Intro: Tyvek Wallet With ID Window
Make a thin and stylish bi-fold Tyvek wallet with a USPS Priority Mail envelope, a sheet protector and a pair of scissors. No other materials needed! Not even glue.
And now you get to carry around your government property (money) in other government property (mail envelope).
This wallet is the DIY version of a designer wallet found here. Except for the ID window, of course. That was all me.
Step 1: Materials
Here are the materials you will need:
1 large Tyvek envelope with peel n stick seal - I got mine from the post office for free
1 plastic sheet protector - make sure its translucent
Here are the tools:
1 ruler (optional)
As you can see, it's not going to be too complicated. If you can dodge a wrench, you can dodg....I mean, uh, make a wallet. Anyway, let's get started!
Step 2: Dissecting the Envelope
Cut the sticky flap of the envelope off without peeling the wax paper off and set it aside (you'll need it later).
Cut away any part of the envelope that is glued to another part. This means cutting away the bottom edge where the other flap is already sealed and down the center in the back where the two sides meet.
Step 3: Folding
This part is a bit tricky to describe but actually makes a lot more sense once you start doing it. By popular demand, I have added diagrams to my original pictures, I hope they help.
1) Lay out your envelope with the side you want as the outside of your wallet facing down. I wanted some colour on the outside so the white inside is facing up. (In the diagrams, this is the red side)
2) Fold down the big flap on one side along the envelope's pre-made creases. I chose the logo side for aesthetic reasons. This is Fold 1.
3) Use your preferred currency to mark out the necessary height of the wallet. In my case, poverty has forced me to choose Mr. Washington of the USA but you could use Euros, Rupees, Kronurs, Monopoly money, etc. If you will be using currency that have different heights (e.g. Euros), make sure to use the biggest bill for this step.
4) Fold up the envelope along this new line. This is Fold 2.
5) Use a credit card to mark the appropriate height from the bottom for the next fold. Fold this inwards. This is Fold 3 and will create the outside of the card holder pocket.
6) Fold 4 brings the paper back up and Fold 5 completes the inside lining of the card holder pocket. In the diagrams, length A corresponds to the width of a bill while length B is the height of a credit card.
Please note: You can repeat Folds 4 and 5 at this point with the flap at the end of Fold 5 to make as many additional pockets as you wish (or length of envelope material will allow). In this instructable, I'm going to keep it simple and stick with just two pockets - money and card.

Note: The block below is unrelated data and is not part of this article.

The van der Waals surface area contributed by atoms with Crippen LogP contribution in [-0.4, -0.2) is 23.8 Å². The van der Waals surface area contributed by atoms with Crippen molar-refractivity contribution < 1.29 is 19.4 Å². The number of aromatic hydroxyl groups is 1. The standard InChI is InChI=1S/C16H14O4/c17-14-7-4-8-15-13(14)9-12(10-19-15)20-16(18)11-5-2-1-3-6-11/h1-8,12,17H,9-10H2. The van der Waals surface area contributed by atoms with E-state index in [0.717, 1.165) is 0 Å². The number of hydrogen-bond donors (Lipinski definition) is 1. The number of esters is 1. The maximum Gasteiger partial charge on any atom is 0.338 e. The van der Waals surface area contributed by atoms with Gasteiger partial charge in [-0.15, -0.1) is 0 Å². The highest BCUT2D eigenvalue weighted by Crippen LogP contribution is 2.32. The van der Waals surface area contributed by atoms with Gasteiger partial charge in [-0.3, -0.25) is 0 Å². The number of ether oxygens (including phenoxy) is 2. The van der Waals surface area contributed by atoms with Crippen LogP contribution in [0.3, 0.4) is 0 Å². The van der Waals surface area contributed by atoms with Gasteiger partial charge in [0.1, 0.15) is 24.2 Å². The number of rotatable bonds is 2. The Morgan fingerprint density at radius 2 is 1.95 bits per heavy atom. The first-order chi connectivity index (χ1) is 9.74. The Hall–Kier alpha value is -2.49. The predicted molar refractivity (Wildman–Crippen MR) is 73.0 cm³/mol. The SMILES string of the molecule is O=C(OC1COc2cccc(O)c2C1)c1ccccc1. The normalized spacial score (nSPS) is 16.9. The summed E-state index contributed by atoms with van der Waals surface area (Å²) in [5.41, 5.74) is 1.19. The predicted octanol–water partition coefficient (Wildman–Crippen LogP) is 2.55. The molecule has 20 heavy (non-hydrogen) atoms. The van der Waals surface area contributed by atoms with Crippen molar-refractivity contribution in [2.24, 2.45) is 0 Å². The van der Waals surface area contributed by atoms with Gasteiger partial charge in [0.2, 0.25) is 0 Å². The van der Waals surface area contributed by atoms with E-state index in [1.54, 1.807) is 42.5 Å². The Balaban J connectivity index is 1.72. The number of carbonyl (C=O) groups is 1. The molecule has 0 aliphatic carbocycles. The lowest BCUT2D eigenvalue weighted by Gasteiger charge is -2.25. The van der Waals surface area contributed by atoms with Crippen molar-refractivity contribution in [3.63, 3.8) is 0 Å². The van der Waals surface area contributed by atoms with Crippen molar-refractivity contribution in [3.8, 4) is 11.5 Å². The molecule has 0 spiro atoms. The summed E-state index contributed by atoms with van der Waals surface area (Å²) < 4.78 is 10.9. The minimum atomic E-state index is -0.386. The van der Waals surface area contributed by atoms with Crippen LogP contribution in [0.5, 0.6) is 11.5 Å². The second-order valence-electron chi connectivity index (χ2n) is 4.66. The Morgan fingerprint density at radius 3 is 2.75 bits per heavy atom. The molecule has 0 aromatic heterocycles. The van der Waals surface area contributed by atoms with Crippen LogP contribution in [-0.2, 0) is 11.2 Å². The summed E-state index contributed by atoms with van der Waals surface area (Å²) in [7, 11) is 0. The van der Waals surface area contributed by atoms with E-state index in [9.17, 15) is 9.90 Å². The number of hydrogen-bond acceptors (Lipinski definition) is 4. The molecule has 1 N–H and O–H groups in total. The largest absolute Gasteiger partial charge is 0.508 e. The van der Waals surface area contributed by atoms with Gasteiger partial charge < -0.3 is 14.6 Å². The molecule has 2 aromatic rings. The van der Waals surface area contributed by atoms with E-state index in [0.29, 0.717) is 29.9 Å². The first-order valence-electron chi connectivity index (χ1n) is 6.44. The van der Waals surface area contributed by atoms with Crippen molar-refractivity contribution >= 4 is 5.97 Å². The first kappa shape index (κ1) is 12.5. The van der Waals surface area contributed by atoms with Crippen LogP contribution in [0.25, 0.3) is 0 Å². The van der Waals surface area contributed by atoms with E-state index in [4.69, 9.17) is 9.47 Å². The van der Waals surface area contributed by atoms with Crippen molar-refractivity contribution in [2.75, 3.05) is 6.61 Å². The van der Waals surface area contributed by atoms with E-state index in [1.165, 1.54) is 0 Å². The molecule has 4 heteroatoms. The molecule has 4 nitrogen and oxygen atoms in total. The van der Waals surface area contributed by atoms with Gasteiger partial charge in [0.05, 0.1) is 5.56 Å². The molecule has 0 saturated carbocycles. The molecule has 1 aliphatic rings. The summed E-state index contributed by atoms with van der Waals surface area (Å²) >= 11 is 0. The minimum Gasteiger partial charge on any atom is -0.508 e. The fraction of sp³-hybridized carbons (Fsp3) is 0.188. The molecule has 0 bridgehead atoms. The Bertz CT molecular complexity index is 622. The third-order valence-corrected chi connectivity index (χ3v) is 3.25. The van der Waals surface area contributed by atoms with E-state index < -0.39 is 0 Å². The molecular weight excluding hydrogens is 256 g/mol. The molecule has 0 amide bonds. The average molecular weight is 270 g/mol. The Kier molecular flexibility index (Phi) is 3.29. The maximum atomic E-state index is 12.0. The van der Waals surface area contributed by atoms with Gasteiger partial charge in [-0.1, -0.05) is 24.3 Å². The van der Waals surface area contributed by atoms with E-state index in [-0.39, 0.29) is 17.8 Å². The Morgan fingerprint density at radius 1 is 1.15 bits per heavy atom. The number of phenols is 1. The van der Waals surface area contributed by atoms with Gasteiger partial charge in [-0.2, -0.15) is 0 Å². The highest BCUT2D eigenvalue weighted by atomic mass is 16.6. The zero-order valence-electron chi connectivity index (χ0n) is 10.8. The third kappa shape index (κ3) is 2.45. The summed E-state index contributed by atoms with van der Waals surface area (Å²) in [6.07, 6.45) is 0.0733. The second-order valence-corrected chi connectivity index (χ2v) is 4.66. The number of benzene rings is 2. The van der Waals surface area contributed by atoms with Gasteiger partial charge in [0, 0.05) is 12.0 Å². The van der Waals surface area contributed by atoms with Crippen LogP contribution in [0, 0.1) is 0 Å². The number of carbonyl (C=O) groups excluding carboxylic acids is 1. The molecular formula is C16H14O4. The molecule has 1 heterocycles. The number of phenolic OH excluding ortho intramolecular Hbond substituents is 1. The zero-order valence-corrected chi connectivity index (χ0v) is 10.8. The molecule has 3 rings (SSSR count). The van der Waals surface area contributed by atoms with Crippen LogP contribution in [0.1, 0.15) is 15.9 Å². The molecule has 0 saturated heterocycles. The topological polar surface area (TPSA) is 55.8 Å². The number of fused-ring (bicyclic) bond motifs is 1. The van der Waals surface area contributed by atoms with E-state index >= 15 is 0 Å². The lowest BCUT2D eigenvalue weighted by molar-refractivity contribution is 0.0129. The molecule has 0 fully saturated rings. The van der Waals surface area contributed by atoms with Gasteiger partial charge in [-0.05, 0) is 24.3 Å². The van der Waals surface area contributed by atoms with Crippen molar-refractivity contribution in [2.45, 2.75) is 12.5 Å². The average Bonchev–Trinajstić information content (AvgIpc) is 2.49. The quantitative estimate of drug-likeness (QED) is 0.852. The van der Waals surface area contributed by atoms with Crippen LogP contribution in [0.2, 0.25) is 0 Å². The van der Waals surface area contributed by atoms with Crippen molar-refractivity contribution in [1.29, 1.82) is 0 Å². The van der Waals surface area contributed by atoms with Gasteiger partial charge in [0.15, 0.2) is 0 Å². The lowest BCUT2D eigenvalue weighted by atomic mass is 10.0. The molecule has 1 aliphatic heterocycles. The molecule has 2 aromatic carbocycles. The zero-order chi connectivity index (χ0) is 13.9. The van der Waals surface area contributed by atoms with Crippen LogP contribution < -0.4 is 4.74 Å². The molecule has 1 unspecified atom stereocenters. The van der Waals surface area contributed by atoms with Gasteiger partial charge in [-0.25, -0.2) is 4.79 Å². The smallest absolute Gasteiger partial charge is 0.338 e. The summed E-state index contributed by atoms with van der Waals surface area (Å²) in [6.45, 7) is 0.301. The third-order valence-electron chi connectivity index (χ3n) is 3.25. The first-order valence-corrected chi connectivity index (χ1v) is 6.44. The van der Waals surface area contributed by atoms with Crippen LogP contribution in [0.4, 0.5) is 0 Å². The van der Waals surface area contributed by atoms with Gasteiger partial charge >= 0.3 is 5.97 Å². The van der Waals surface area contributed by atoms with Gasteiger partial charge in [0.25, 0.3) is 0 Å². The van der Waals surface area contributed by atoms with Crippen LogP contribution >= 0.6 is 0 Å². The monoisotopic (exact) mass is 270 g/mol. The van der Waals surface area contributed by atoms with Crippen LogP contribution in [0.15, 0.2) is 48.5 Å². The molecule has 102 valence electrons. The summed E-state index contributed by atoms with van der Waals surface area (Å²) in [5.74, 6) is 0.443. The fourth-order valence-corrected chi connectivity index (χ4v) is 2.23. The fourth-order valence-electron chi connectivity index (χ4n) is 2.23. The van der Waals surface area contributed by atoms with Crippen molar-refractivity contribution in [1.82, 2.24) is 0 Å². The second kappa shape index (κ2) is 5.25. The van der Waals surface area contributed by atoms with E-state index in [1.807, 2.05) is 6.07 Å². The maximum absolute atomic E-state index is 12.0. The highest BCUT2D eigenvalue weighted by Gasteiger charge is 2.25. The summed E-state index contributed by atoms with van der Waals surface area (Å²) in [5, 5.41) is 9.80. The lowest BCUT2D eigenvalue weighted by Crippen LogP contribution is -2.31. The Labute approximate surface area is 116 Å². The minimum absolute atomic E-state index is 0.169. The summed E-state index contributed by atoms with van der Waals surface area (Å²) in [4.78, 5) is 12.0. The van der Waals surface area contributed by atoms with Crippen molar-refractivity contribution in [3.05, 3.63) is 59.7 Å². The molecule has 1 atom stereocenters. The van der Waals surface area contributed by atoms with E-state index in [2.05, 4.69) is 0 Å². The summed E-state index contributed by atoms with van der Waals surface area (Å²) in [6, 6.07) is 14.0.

7) Tuck the excess flap from Fold 1 under the remaining flap from Fold 5 -- I'm calling this Fold 6. Trim off anything that doesn't fit.
Your finished strip of folded wallet material should look like the last photo.
Step 4: Sizing
Trim the folded strip to the length you want. A couple of things to keep in mind:
1) The length should be greater than two credit cards lengths
2) The length should also be greater than the length of the biggest bill you will put in this wallet
3) Keep in mind that when you go to seal the ends, about 2cm of length will be sealed off so adjust accordingly to make it a little longer.
Now is also a good time to think about how you want the back of the wallet to look. I like the "Priority" part of the envelope so I'll cut around that.
Step 5: ID Window
This is an optional step but if you want to have an ID window, read on.
1) Mark out where your ID will sit. Mine's on the left side.
2) Cut out the window. Just cut through 2 layers of Tyvek that make up the front of the card holder pocket (see Folding steps). Don't make this cut too big, you want it be just slightly smaller than an ID card so that there will be some tyvek material around the edges of the ID.
3) Cut a piece of translucent sheet protector that is slightly bigger than the window and slide into the space between the two layers. I used a blue sheet protector here but I think a clear one would probably work best.
Step 6: Seal Up the Ends
Remember that sticky flap, you put away earlier? Now's the time to find that thing and put it to use.
1) Trim it so that only the parts with glue remain (it'll turn out to be an inch wide strip).
2) Cut off a length about 2 cm longer than the height of the wallet and seal one end (see photos for my sealing method for a clean seal).
3) Cut off another length and seal the other end in a similar fashion
Step 7: Finished Wallet
Voila! You are now the proud owner of a light and durable wallet that is uber-stylish and only cost about 50 cents.
This wallet had just two pockets (the money pocket and the credit card pocket). However, once you've made one of these you can do some variation and make multi-card compartment wallets. Basically you just repeat Folds 4 and 5 until you have the number of pockets you want.
I made one with two sets of card holders plus a money pocket and have posted some pictures.
Let me know what you think of the instructable -- it's my first one and I would love to hear feedback.
Now go and get busy folding!